3.  Evolve. Through the offerings of your tweeting community, you can discover new resources, learn about new opportunities, and plug into possibilities that take your writing life where you want it to go.
Click here for some really good tips and advice from Robert Brewer on how to make Twitter work for writers.
And my friend Hayley Lavik (http://www.hayleylavik.com ) offers up this super “Introduction to Twitter”:
I’m starting to feel a bit more comfortable with social media and building my “platform”. There are other avenues I’d like to explore at some point, like Goodreads (http://www.goodreads.com/author/program ) , but for now I’m taking I.J. Schecter’s advice and not spreading myself too thin.
 Which social media do you use? Which do you feel most comfortable with? What new avenue do you plan to use in the future? Which do you think most effectively promotes you as a writer?

And just to blow my own horn a bit, I'm very excited that the release of "Flawless" is only 15 days away on January 5, 2011. To read a blurb and an excerpt, please go to my website at http://www.janarichards.net/


  1. I'll be thinking of all these things come the New Year when I sit down and re-evaluate how things are working and if I'm 'spreading myself to thin'. I'm having fun and that's a good thing but I'm not writing as much as I was and that's a bad thing.

    I like Twitter even though I'm still getting the hang of it! It's actually pretty informative (sometimes) so I plan on using it more in the future.

    Thanks for the tips!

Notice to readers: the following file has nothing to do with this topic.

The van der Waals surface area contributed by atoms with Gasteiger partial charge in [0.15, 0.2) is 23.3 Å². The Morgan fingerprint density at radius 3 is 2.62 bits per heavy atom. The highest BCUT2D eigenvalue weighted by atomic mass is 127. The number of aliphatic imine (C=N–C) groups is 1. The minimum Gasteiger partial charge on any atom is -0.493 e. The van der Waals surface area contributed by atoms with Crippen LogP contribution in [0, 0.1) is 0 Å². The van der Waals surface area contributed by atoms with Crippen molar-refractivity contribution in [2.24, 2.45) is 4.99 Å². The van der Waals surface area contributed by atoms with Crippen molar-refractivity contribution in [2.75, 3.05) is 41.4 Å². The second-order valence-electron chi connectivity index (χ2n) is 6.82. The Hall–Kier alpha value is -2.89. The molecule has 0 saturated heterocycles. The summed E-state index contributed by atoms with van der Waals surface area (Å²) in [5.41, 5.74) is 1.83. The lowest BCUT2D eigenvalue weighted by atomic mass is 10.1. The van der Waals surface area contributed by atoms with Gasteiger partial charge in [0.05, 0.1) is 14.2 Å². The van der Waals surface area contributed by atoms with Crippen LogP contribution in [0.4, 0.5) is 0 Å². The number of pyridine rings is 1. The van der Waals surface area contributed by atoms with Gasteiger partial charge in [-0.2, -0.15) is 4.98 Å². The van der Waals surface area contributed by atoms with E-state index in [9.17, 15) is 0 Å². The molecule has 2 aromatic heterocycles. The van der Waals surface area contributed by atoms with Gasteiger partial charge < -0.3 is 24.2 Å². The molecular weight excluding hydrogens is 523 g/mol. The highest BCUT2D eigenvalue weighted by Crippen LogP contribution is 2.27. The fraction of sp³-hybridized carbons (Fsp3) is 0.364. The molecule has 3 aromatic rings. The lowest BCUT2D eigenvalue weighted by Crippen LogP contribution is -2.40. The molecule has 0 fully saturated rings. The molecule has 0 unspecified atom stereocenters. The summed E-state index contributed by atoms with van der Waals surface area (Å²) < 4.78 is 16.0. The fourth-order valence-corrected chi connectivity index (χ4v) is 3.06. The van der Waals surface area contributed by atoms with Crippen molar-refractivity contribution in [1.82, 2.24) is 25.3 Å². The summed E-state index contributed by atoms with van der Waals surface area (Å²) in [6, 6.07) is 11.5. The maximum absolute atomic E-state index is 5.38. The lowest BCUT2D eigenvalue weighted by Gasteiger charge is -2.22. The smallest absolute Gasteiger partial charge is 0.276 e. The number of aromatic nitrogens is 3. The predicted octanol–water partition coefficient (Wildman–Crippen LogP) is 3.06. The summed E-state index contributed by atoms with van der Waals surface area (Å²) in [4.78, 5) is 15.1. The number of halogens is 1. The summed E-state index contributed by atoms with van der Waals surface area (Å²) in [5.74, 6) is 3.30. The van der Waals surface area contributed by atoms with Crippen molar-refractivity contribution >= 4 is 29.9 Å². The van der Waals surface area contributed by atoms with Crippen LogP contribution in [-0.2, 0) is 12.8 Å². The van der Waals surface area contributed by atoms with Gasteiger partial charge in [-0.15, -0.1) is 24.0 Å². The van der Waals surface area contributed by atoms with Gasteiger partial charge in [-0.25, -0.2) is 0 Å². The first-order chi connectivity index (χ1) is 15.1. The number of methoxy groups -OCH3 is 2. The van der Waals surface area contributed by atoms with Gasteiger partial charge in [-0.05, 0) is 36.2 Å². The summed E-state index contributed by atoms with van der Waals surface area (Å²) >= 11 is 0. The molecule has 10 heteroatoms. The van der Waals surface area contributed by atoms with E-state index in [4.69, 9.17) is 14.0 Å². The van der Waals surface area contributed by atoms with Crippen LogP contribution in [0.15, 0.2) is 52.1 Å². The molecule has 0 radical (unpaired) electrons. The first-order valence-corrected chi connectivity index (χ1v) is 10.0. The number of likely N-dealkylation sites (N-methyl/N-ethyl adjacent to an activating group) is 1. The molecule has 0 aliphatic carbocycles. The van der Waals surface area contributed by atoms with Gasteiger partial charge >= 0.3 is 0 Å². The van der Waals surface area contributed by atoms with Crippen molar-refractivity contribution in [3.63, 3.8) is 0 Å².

2. Another great post with great tips, Jana. I understand the whole 'spread yourself thin' and, unfortunately, relate to Karyn's comment about having fun, but not writing as much. It's a difficult balancing act when everything you read says to have a web presence, but the goal (to be published, for me) needs to have the majority of your time. I feel like I'm being pulled in two very different directions!

    Interesting about LinkedIn - I'm not even going to think about that! Still trying to decide whether or not to jump into Twitter in the New Year.

    Merry Christmas, Jana - and I'll see you on Thursdays in the New Year :)

  3. Hi Karyn,
    At least you're having fun! I have to admit that I wasn't. I was (am) feeling pretty overwhelmed with trying to learn about and use some of these new-to-me social media. Between Facebook, trying to come up with blogs, updating my website, and finding places to guest blog, there's not much time left for actual writing. I'm hoping to get a better handle on the amount of time I spend on promotion in the New Year.

    Have a wonderful Christmas, Karyn. I hope you can join me at Janet's blog right after the New Year (Jan.5) when we launch my new novella. See you then!


  4. Hi Janet,
    I feel pulled in two different directions as well. It's like a chicken and egg thing; you have to promote (or maintain a web presence) or you don't sell. But if you don't have time to write, you have nothing to sell, so what's the point?

    The impression I got of LinkedIn is that it is very popular among professionals of all types, including writers. I could be totally wrong about this, but I think it would be of more value to a freelance writer than a writer of fiction. I'd like to hear other people's opinions on this.

    Thanks again for offering your blog as the launch pad for "Flawless". I'm looking forward to it!


  5. Great tips, Jana. I do most everything but LinkedIn. I'll have check that out. I, too, would be interested in hearing what others have to say.


  6. Very informative post, Jana. I do Facebook, Twitter & Goodreads. I don't know anything about LinkedIN but I think I've got enough irons in the fire right now. I've found that one of the biggest dangers of the social networks are the huge timesucks they can be away from your writing. Hours will slip away before you know it, so I highly recommend setting some sort of timer or "social networking time" and stick to it.